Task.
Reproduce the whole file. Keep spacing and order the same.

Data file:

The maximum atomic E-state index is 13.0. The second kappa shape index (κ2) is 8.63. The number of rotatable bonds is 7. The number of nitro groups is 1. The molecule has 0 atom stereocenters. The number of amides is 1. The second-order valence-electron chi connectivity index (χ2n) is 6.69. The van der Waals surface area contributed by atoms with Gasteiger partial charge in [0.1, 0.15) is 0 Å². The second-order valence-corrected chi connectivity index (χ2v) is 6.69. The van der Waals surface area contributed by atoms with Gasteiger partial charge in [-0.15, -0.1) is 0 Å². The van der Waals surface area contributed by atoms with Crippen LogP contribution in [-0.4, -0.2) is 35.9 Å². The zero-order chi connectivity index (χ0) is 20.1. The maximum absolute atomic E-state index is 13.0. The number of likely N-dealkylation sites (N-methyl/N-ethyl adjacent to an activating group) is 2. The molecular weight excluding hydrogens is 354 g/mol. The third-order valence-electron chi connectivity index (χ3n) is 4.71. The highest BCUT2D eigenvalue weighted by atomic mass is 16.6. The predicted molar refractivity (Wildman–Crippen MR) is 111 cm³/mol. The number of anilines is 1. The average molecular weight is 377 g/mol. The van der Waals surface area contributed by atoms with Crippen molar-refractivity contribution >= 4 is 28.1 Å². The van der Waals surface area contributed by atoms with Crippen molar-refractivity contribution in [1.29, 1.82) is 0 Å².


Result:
The maximum atomic E-state index is 13.0. The second kappa shape index (κ2) is 8.63. The number of rotatable bonds is 7. The number of nitro groups is 1. The molecule has 0 atom stereocenters. The number of amides is 1. The second-order valence-electron chi connectivity index (χ2n) is 6.69. The van der Waals surface area contributed by atoms with Gasteiger partial charge in [0.1, 0.15) is 0 Å². The second-order valence-corrected chi connectivity index (χ2v) is 6.69. The van der Waals surface area contributed by atoms with Gasteiger partial charge in [-0.15, -0.1) is 0 Å². The van der Waals surface area contributed by atoms with Crippen LogP contribution in [-0.4, -0.2) is 35.9 Å². The zero-order chi connectivity index (χ0) is 20.1. The maximum absolute atomic E-state index is 13.0. The number of likely N-dealkylation sites (N-methyl/N-ethyl adjacent to an activating group) is 2. The molecular weight excluding hydrogens is 354 g/mol. The third-order valence-electron chi connectivity index (χ3n) is 4.71. The highest BCUT2D eigenvalue weighted by atomic mass is 16.6. The predicted molar refractivity (Wildman–Crippen MR) is 111 cm³/mol. The number of anilines is 1. The average molecular weight is 377 g/mol. The van der Waals surface area contributed by atoms with Crippen molar-refractivity contribution >= 4 is 28.1 Å². The van der Waals surface area contributed by atoms with Crippen molar-refractivity contribution in [1.29, 1.82) is 0 Å².